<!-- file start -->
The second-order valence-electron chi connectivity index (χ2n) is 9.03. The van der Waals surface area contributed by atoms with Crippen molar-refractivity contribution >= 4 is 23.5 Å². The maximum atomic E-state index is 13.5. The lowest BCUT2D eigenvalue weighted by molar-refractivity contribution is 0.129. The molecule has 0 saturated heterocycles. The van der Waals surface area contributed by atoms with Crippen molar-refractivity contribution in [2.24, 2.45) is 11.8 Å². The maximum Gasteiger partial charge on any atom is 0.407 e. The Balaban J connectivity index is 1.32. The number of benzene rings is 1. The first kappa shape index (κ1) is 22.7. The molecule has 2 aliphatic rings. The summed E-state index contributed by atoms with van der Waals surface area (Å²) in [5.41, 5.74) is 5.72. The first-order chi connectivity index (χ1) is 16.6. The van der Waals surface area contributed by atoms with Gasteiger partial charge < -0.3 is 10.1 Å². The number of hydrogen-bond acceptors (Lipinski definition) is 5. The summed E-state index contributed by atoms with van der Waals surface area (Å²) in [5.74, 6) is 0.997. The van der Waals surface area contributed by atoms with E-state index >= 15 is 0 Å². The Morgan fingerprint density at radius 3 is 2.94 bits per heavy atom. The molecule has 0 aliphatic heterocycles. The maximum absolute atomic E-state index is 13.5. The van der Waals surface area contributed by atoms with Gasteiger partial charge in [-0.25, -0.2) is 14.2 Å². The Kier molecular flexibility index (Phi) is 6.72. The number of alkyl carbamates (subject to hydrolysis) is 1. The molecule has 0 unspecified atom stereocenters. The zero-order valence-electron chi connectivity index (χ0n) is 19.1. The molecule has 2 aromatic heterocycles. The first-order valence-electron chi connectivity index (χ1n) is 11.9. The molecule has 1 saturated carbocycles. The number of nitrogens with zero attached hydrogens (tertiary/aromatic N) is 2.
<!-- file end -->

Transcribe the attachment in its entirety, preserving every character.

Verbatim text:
The second-order valence-electron chi connectivity index (χ2n) is 9.03. The van der Waals surface area contributed by atoms with Crippen molar-refractivity contribution >= 4 is 23.5 Å². The maximum atomic E-state index is 13.5. The lowest BCUT2D eigenvalue weighted by molar-refractivity contribution is 0.129. The molecule has 0 saturated heterocycles. The van der Waals surface area contributed by atoms with Crippen molar-refractivity contribution in [2.24, 2.45) is 11.8 Å². The maximum Gasteiger partial charge on any atom is 0.407 e. The Balaban J connectivity index is 1.32. The number of benzene rings is 1. The first kappa shape index (κ1) is 22.7. The molecule has 2 aliphatic rings. The summed E-state index contributed by atoms with van der Waals surface area (Å²) in [5.41, 5.74) is 5.72. The first-order chi connectivity index (χ1) is 16.6. The van der Waals surface area contributed by atoms with Gasteiger partial charge < -0.3 is 10.1 Å². The number of hydrogen-bond acceptors (Lipinski definition) is 5. The summed E-state index contributed by atoms with van der Waals surface area (Å²) in [5.74, 6) is 0.997. The van der Waals surface area contributed by atoms with E-state index >= 15 is 0 Å². The Morgan fingerprint density at radius 3 is 2.94 bits per heavy atom. The molecule has 0 aliphatic heterocycles. The maximum absolute atomic E-state index is 13.5. The van der Waals surface area contributed by atoms with Gasteiger partial charge in [-0.25, -0.2) is 14.2 Å². The Kier molecular flexibility index (Phi) is 6.72. The number of alkyl carbamates (subject to hydrolysis) is 1. The molecule has 0 unspecified atom stereocenters. The zero-order valence-electron chi connectivity index (χ0n) is 19.1. The molecule has 2 aromatic heterocycles. The first-order valence-electron chi connectivity index (χ1n) is 11.9. The molecule has 1 saturated carbocycles. The number of nitrogens with zero attached hydrogens (tertiary/aromatic N) is 2.